On this day in 1756, England declares war on France to start the Seven Years’ War (1756-1763), the European counterpart to the French and Indian War (1754-1763); fighting had been going on in North America for two years, but did not go well for England until William Pitt came to power in 1756 and sent troop reinforcements.
” The Seven Years War (1756–63) was the first global war, fought in Europe, India, and America, and at sea. In North America, imperial rivals Britain and France struggled for supremacy. Early in the war, the French (aided by Canadian militia and Aboriginal allies) defeated several British attacks and captured a number of British forts. In 1758, the tide turned when the British captured Louisbourg, followed by Québec City in 1759 and Montréal in 1760. With the Treaty of Paris of 1763, France formally ceded Canada to the British. The Seven Years’ War, therefore, laid the bicultural foundations of modern Canada.
Reasons and Aims
The Seven Years War pitted the alliance of Britain, Prussia and Hanover against the alliance of France, Austria, Sweden, Saxony, Russia, and eventually Spain. The war was driven by the commercial and imperial rivalry between Britain and France, and by the antagonism between Prussia (allied to Britain) and Austria (allied to France). In Europe, Britain sent troops to help its ally, Prussia, which was surrounded by its enemies. However, the main British war aim was to destroy France as a commercial rival, and they, therefore, focused on attacking the French navy and colonies overseas. France, which was heavily committed to fighting on the European continent, had few resources to spare for its colonies. France found itself committed to fighting in Europe to defend Austria, which could do nothing to aid France overseas.
Hostilities in North America, 1754–55
Hostilities began in 1754 in the Ohio Valley, which both the French and British had claimed. In 1753, the French built fortifications in the area to strengthen their claim. In response, the governor of Virginia (then a British colony) sent militia colonel George Washington to the Ohio frontier. Washington ambushed a small French detachment but was subsequently defeated by a larger French force.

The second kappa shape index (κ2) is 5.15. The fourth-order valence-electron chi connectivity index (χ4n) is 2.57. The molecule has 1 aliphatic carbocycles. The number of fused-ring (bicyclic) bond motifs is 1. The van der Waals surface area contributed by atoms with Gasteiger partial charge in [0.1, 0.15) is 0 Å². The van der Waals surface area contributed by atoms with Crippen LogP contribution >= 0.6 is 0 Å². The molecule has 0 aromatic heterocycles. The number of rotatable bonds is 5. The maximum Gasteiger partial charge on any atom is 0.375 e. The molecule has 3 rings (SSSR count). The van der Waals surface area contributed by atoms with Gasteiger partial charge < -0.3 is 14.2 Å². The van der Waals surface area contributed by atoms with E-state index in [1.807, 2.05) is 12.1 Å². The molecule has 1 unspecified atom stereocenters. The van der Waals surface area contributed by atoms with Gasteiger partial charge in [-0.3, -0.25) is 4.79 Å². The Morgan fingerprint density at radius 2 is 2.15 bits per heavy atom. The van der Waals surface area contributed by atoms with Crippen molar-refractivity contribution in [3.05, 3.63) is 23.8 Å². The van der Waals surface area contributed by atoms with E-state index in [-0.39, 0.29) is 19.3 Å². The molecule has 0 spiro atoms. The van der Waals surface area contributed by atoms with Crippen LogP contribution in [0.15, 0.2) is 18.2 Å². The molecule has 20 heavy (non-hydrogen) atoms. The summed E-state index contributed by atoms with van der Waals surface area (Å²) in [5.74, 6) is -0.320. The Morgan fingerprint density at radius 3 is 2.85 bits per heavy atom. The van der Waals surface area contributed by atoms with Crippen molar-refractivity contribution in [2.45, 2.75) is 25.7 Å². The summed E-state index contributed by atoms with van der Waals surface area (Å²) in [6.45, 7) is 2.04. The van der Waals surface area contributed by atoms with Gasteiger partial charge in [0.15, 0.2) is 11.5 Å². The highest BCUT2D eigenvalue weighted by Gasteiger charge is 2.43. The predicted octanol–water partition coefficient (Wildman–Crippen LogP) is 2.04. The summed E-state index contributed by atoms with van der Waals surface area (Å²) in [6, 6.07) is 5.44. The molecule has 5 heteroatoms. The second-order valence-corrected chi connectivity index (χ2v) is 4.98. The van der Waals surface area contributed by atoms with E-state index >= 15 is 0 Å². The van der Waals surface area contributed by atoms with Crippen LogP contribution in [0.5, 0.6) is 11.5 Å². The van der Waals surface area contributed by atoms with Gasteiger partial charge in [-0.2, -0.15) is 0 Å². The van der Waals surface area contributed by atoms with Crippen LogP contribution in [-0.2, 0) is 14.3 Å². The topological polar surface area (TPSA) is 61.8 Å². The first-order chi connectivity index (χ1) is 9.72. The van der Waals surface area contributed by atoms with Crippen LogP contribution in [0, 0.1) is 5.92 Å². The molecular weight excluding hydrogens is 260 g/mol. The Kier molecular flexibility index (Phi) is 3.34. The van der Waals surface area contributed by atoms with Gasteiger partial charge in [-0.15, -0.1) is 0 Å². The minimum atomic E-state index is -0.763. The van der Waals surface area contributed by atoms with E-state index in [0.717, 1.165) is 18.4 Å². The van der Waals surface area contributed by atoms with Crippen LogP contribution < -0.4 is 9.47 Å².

Even though the war had not yet been officially declared, the British began planning an assault against the French in America, ordering Major-General Edward Braddock and two regular regiments to America in 1755. Other regiments would be raised in the colonies, and a four-pronged attack would be launched against Niagara, Fort Beauséjour on the border of Nova Scotia, Fort Duquesne on the Ohio River, and Fort Saint-Frédéric [Crown Point] on Lake Champlain (in what is now New York state).
On learning of these movements, the French ordered six battalions under Baron Armand Dieskau to reinforce Louisbourg and Canada. Vice-Admiral Edward Boscawen and a squadron of the British navy tried to intercept and capture the French convoy but captured only two ships. The British had even less success on land. The army advancing on Lake Champlain fought the French near Lake George, capturing Dieskau, but decided to abandon the campaign against Fort Saint-Frédéric; instead, they consolidated their position at the opposite side of the lake, where they built Fort William Henry. The proposed assault on Niagara collapsed due to supply problems and heavy desertion, and Braddock’s army was destroyed by a small detachment of French soldiers and Aboriginal warriors. However, the British had some success in Acadia, capturing Fort Beauséjour with its small garrison in 1755. The Acadian settlers of the entire region were subsequently rounded up by the New England forces and deported (see History of Acadia). “